Grandmother Guilty in Toddler's Death at Tysons Corner

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    NEWSLETTERS

    A Fairfax county jury has convicted Carmela Dela Rosa of tossing her 2-year-old granddaughter off a 50-foot skywalk at Tysons Corner.

    A jury found a Virginia woman guilty of first-degree murder in the death of her 2-year-old granddaughter, News4's Julie Carey reported.

    The jury recommended a sentence of 35 years in prison for Carmela dela Rosa. The prosecution sought a life sentence.

    Dela Rosa threw Angelyn Ogdoc off the sixth-level walkway connecting a parking garage to Tysons Corner Center on Nov. 29. The toddler died hours later.

    Closing Arguments in Toddler Murder Trial

    [DC] Closing Arguments in Toddler Murder Trial
    Prosecutors say anger and hate drove Carmela Dela Rosa to drop her 2-year-old granddaughter off a skywalk at Tysons Corner last November, while the defense maintains a plea of not guilty by reason of insanity. (Court sketches by Bill Hennessy.)

    Dela Rosa's defense tried to prove she was mentally ill and legally insane at the time. Dela Rosa claimed she did not know right from wrong when she threw Angelyn.

    Dela Rosa intentionally killed the child out of anger toward James Ogdoc, her son-in-law, prosecutors argued. She did not forgive him for getting her daughter pregnant out of wedlock.

    Expert Testimony in Toddler Murder Trial

    [DC] Expert Testimony in Toddler Murder Trial
    The defense called a psychologist to testify as an expert in the trial of Carmela Dela Rosa, the woman accused of killing her granddaughter. (Sketches by Bill Hennessy.)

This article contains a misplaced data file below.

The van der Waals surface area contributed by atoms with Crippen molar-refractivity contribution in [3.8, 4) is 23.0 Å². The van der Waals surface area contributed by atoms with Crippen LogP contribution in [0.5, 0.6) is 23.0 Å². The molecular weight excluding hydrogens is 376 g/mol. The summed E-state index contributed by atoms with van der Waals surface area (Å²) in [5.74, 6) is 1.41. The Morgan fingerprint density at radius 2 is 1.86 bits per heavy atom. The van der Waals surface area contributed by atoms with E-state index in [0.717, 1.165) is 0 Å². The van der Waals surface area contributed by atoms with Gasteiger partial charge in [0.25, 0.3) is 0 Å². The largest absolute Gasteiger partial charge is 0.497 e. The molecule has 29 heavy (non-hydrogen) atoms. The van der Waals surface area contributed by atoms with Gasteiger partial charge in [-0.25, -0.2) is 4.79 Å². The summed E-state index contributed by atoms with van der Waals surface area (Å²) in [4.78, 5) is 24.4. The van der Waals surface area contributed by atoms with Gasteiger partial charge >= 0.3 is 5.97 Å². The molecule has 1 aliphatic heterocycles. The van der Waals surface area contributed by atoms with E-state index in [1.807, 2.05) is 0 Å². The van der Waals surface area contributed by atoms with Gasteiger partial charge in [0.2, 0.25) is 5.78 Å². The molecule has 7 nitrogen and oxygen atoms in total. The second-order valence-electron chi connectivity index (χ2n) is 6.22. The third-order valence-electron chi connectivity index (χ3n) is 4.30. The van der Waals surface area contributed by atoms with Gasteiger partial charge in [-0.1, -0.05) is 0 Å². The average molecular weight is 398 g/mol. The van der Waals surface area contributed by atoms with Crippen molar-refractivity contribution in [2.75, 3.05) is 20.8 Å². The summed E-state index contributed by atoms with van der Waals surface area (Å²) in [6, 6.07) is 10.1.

Dela Rosa confessed to police after the incident. In the videotape of her statement, dela Rosa said that when Ogdoc called his wife as she dined with family at Tysons Corner that night, it triggered something in her and she formed the plan to throw Angelyn off the walkway. She told detectives that she saw Angelyn as a way to get back at her son-in-law.

    Mall security video showed dela Rosa carrying Angelyn out of the mall after urging everyone to go ahead of her then going to the rail to drop the girl.

    Dela Rosa twice attempted suicide in the months leading up to the incident. Friends and her longtime psychotherapist testified that dela Rosa suffered bouts of depression for a decade but went into a tailspin last year after her daughter's pregnancy. Public defender Dawn Butorac argued that dela Rosa was a different woman in her depressive episodes, withdrawn and "afraid of the world" to the point that she regularly refused to leave the house.

    The judge will sentence dela Rosa in January. The judge can reduce the sentence from 35 years but can't exceed the jury's recommendation.